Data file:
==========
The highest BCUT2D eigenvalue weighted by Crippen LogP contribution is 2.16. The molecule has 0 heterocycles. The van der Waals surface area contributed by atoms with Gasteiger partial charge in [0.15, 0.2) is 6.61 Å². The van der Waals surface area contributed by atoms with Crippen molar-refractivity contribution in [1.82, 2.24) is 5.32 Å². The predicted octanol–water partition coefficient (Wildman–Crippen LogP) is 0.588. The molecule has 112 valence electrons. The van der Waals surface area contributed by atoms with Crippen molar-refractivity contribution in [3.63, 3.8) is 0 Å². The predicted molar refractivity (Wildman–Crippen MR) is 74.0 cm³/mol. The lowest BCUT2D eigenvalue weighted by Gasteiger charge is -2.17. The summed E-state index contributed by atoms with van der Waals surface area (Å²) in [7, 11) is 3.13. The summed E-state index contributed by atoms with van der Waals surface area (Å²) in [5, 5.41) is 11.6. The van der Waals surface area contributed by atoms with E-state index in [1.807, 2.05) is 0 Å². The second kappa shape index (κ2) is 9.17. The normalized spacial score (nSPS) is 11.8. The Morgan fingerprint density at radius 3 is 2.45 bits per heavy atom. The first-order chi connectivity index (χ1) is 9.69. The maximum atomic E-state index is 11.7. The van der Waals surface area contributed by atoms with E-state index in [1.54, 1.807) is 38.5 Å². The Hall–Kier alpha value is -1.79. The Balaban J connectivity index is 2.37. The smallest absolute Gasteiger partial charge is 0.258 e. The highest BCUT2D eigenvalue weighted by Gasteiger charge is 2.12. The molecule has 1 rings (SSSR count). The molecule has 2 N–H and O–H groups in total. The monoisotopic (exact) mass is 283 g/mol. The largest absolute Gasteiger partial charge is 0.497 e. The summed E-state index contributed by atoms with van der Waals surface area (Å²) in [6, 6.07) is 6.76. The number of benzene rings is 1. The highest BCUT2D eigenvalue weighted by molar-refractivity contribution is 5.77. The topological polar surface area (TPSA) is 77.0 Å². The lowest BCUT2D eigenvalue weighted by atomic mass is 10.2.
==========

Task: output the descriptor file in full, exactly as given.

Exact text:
The highest BCUT2D eigenvalue weighted by Crippen LogP contribution is 2.16. The molecule has 0 heterocycles. The van der Waals surface area contributed by atoms with Gasteiger partial charge in [0.15, 0.2) is 6.61 Å². The van der Waals surface area contributed by atoms with Crippen molar-refractivity contribution in [1.82, 2.24) is 5.32 Å². The predicted octanol–water partition coefficient (Wildman–Crippen LogP) is 0.588. The molecule has 112 valence electrons. The van der Waals surface area contributed by atoms with Crippen molar-refractivity contribution in [3.63, 3.8) is 0 Å². The predicted molar refractivity (Wildman–Crippen MR) is 74.0 cm³/mol. The lowest BCUT2D eigenvalue weighted by Gasteiger charge is -2.17. The summed E-state index contributed by atoms with van der Waals surface area (Å²) in [7, 11) is 3.13. The summed E-state index contributed by atoms with van der Waals surface area (Å²) in [5, 5.41) is 11.6. The van der Waals surface area contributed by atoms with E-state index in [1.807, 2.05) is 0 Å². The second kappa shape index (κ2) is 9.17. The normalized spacial score (nSPS) is 11.8. The Morgan fingerprint density at radius 3 is 2.45 bits per heavy atom. The first-order chi connectivity index (χ1) is 9.69. The maximum atomic E-state index is 11.7. The van der Waals surface area contributed by atoms with E-state index in [1.54, 1.807) is 38.5 Å². The Hall–Kier alpha value is -1.79. The Balaban J connectivity index is 2.37. The smallest absolute Gasteiger partial charge is 0.258 e. The highest BCUT2D eigenvalue weighted by Gasteiger charge is 2.12. The molecule has 1 rings (SSSR count). The molecule has 2 N–H and O–H groups in total. The monoisotopic (exact) mass is 283 g/mol. The largest absolute Gasteiger partial charge is 0.497 e. The summed E-state index contributed by atoms with van der Waals surface area (Å²) in [6, 6.07) is 6.76. The number of benzene rings is 1. The highest BCUT2D eigenvalue weighted by molar-refractivity contribution is 5.77. The topological polar surface area (TPSA) is 77.0 Å². The lowest BCUT2D eigenvalue weighted by atomic mass is 10.2.